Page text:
In a word, yes.
This is your brain
This is your brain on investing
Investing is part of life. How well you do it determines whether life’s stages and their associated costs are ushered in smoothly or with a lot of ups and downs. Contrary to what you may think, your thoughts about investing can have a significant impact on the success of your plan. Even though you may not be the advisor setting the strategies when it comes to your personal portfolio management, as part of the partnership, your decisions help shape your level of success, or lack thereof.
According to behaviorist Dr. Roger Hall, our brains are governed by two parts, the frontal lobe responsible for calculations and evaluations, and the amygdala which controls emotions, behavior and motivation. During times of stress, the amygdala hinders your frontal lobe so that you focus on survival. Although this fight or flight function is meant to ensure survival, it was not originally intended to aid in successful investment management.
It is important that investors understand the physiology of their brains because some serious mistakes can be made during times of stress.
The amygdala is responsible for the response and memory of emotions, especially fear. According to The Brain Made Simple, “when you think of the amygdala, you should think one word, fear. The amygdala is the reason we are afraid of things outside of our control.” The stock market is certainly one thing that you can’t control. In many cases, fear is compounded because of a lack of understanding.
Consider an investment scenario in which you invested $1 million dollars ($1M) with an investment professional. Market swings can range from negligible to substantial, and depending how closely you monitor your investments, you could see your balance decline rapidly. For instance, if you have $1M invested and a 10% decline occurred, the resulting loss of $100,000 can rattle even the most ardent investor.
Fluctuations in the market should be expected and are completely normal. Most investors think nothing of it when the waters are calm. However, when stormy seas cause waves, and the market is going up and down, those expected fluctuations send some clients’ sound reasoning and rational judgement right out the window. Your advisor’s strategy should be a comprehensive plan that takes these expected fluctuations into account regardless of short term volatility. The value an investment professional brings to the table is the ability to assess both short term and long-term valuations while balancing risk tolerance for each client’s situation in pursuit of their goals. But when the stock market declines, you might think that same professional you had all the confidence in had recently lost all ability to manage your investments. Sounds crazy, but that’s how our brains work. The brain’s fight or flight response demands immediate action and relief from stress at the expense of calculated reasoning and understanding.
To make matters worse, during times of stress, we naturally seek out leaders and authority figures for direction. Unfortunately, most people turn to the television or surf the Internet about what to do with their money. Knowing the media thrive on bad news, it’s no surprise that the loudest voices attract your attention. Between Jim Cramer’s frenzied screams of “Sell, sell, sell or buy, buy, buy!”, The Wall Street Journal and every other publication in between touting with urgency that you must move now or you just missed it, your amygdala is on threat level 4 before you know it. Whatever action you need to take, you better do quickly before you lose more money.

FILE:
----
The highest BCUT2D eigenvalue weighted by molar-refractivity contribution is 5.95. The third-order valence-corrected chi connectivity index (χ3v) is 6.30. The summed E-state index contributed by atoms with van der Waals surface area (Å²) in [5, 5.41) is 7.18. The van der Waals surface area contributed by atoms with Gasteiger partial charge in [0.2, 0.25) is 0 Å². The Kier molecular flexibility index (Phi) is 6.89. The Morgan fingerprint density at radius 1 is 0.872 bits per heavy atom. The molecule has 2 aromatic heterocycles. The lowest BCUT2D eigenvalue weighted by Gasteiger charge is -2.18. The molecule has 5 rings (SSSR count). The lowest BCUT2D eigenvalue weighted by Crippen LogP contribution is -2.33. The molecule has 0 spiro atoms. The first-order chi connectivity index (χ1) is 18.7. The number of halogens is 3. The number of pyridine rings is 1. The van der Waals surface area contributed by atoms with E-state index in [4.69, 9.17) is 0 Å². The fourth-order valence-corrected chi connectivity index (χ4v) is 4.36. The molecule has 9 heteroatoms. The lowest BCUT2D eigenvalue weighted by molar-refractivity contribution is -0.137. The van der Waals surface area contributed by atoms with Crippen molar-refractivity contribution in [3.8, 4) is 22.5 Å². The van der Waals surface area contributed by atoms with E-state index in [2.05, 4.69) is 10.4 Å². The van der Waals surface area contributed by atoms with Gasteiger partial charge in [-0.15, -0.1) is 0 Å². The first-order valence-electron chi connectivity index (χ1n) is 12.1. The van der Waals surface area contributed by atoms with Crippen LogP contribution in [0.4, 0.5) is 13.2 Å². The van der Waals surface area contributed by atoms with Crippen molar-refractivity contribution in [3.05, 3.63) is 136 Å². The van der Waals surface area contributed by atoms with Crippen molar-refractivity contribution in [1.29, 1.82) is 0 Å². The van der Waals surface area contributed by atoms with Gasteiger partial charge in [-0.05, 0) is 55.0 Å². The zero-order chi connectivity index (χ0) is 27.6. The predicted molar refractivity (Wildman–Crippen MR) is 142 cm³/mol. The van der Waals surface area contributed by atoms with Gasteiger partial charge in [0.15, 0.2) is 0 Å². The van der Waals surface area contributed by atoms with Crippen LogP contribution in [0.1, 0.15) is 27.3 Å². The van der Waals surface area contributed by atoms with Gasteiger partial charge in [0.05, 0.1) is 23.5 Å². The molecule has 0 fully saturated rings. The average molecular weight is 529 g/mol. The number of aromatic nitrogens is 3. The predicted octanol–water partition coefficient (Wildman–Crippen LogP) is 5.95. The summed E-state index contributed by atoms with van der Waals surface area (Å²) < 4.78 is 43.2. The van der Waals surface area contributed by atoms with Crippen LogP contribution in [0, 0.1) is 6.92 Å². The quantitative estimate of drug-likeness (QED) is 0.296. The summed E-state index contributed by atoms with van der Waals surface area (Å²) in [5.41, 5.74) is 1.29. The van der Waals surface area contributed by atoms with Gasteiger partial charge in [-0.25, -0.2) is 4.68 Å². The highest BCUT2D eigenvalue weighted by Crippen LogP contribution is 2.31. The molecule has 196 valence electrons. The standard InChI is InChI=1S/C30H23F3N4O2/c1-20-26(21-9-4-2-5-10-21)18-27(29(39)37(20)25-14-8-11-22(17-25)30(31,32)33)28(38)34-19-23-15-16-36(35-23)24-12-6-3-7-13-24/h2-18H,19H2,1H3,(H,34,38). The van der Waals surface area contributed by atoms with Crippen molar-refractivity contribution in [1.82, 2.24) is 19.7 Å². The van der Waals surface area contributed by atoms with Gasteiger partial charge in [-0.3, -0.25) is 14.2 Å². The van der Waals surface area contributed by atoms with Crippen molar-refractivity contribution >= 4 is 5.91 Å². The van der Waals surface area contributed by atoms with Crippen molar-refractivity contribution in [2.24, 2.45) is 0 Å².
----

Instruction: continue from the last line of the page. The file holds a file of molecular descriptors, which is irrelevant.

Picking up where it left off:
Now breathe. It’s not the end of the world, especially if you have a competent, experienced investment professional at the helm to be the voice of reason. The boiling point is the one at which despite every fiber of your being wanting to jump ship, you stay securely positioned according to your plan. Your advisor’s experience and guidance should be the calm in the storm, serving as the lighthouse to bring you home safely.
If you panic, mistakes can be made. Your brain goes into self-preservation mode and that is where those irrational feelings come from. To tame them, you must be mentally prepared for the inevitable corrections that occur in the stock market.
Next time the stock market declines, turn off the television, stop reading the financial headlines, stop talking to your friends about investing, stop looking at your balance on your telephone or your computer and call your advisor. Out of all the voices you could listen to, listen to the one that matters. You chose your advisor to help you. Market declines are natural, and it’s because of his advice during these stressful times that your advisor truly earns his fee. The best investment professionals are highly trained and skilled at what they do.
Successful investing is the result of two key elements; a competent, experienced advisor who understands the forces of the market and the undercurrents that move it, and a client with express confidence and trust in their advisor who works in concert with their advisor’s recommendations. The combination of expertise, experience and trust will weather most of the financial storms it encounters.